5 emerging trends for climate-resilient smart cities
Populations are growing and urban areas are expanding. If UN projections are correct, in 2050 there will be over 6 billion people living in cities, roughly two out of every three people on the planet. Planning cities now and in the future demands new ideas and innovative thinking in order to accommodate this unprecedented growth, provide the necessary resources, and ensure sustainability in an uncertain future. How do we achieve this?
The recent Sustainable Cities Conference, hosted by IHS Erasmus and the SUSTAIN Project at Erasmus University in Rotterdam, highlighted possible solutions focused on education and knowledge sharing in the field of urban planning. Five key themes recurred throughout the two days.
City-to-city learning and sharing best practices
City-to-city information sharing is an important way for cities to learn from each other, while adapting best practices to their local context. For example, the City of Gothenburg (Sweden) partnered with the City of New Orleans (US) to exchange ideas and best practices based on their similarities, as part of the United Nations’ International Strategy for Disaster Reduction “Making Cities Resilient: My City is Getting Ready” campaign.
Cities can also learn from each other through urban indicators. Data is in growing demand for city managers, and can serve as a basis for city-to-city learning. One such indicator was presented by Nico Tillie of the World Council on City Data, known as the ISO 31720 – Sustainable Development of Communities, Indicators for City Services and Quality of Life.
Working with local communities and understanding the local context
Engaging local communities in city planning is vital to build a community that can further sustain resilience. Dr. Talat Munshi of CEPT University in India showed how, in order to account for the rate of growth and the urban transitions, some practices from Europe need to be adapted to local contexts in developing regions. In India, urban areas are growing like never before as people flee rural poverty, and this social dynamic must be considered when planning Indian cities.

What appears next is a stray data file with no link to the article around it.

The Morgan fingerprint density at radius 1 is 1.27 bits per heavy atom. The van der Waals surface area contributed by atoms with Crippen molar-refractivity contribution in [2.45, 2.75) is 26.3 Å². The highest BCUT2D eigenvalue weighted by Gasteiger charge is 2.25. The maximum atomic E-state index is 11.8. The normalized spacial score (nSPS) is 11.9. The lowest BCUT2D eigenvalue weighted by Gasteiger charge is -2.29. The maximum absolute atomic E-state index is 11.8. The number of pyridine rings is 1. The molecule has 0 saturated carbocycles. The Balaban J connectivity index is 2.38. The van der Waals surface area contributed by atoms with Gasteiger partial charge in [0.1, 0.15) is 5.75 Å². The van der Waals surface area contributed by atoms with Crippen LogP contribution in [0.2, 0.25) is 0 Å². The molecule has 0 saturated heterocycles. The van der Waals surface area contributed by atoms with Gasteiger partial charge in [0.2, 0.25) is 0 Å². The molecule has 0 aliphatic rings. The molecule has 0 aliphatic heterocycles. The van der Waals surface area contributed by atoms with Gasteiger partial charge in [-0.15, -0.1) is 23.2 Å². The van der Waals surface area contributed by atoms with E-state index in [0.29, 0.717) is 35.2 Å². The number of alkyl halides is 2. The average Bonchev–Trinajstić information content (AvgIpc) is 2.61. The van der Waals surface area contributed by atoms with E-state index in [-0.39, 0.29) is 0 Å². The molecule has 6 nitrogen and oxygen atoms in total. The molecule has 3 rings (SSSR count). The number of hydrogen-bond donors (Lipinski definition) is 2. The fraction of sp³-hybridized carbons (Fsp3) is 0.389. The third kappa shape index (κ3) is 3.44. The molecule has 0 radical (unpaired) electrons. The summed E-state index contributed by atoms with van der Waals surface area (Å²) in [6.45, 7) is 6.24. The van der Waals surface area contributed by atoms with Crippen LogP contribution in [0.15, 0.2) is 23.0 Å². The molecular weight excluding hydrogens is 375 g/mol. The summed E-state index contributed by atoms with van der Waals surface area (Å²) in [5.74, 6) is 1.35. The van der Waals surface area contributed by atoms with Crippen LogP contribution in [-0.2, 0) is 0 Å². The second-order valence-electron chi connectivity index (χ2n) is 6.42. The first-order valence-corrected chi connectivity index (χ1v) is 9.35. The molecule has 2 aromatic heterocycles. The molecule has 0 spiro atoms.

Rotterdam itself provided an interesting example of working with local communities, where the city works with citizens and households to promote local sustainability initiatives. Rotterdam has used a neighbourhood approach as a basis for action, focusing on the needs and desires of the Rotterdammers.
Sustainability demands a cross-cutting approach
Achieving sustainable and resilient cities requires collaborative and cross-cutting approaches. As John Batten, Global Director of Cities at Arcadis, put it, “Cities are their own unique ecosystems, living and growing entities … these ecosystems work best when economic, social, transport and utility infrastructure operate together efficiently and in harmony. In essence, when resiliency is at work.
“Planners are the glue in the city”
Daniele Vettorato, of the EURAC Research Centre in Bolzano (Italy) highlighted this important concept. Urban planners are the glue in the city, with the power to activate the cross-sectoral approach that is needed to achieve sustainable and resilient cities through understanding the languages of other experts and bringing them together to establish a common vision. It’s up to urban planners and professionals to work with a diverse range of stakeholders in order to drive knowledge and action synergies required in urban areas.
“Cities have transformative power as urban labs”
Cities are knowledge and innovation hubs, and we can use this to our advantage. One example of this was the Rotterdam Solar-Powered Floating Pavilion. This experimental climate resilient project enabled the developers to gather evidence and learning outcomes on a range of ideas previously not considered. Experimenting in cities can achieve positive outcomes, but also demonstrate problems and raising questions yet to be answered. This is a part of a necessary process, where learning by doing is a fundamental part of adaptive, flexible and resilient planning.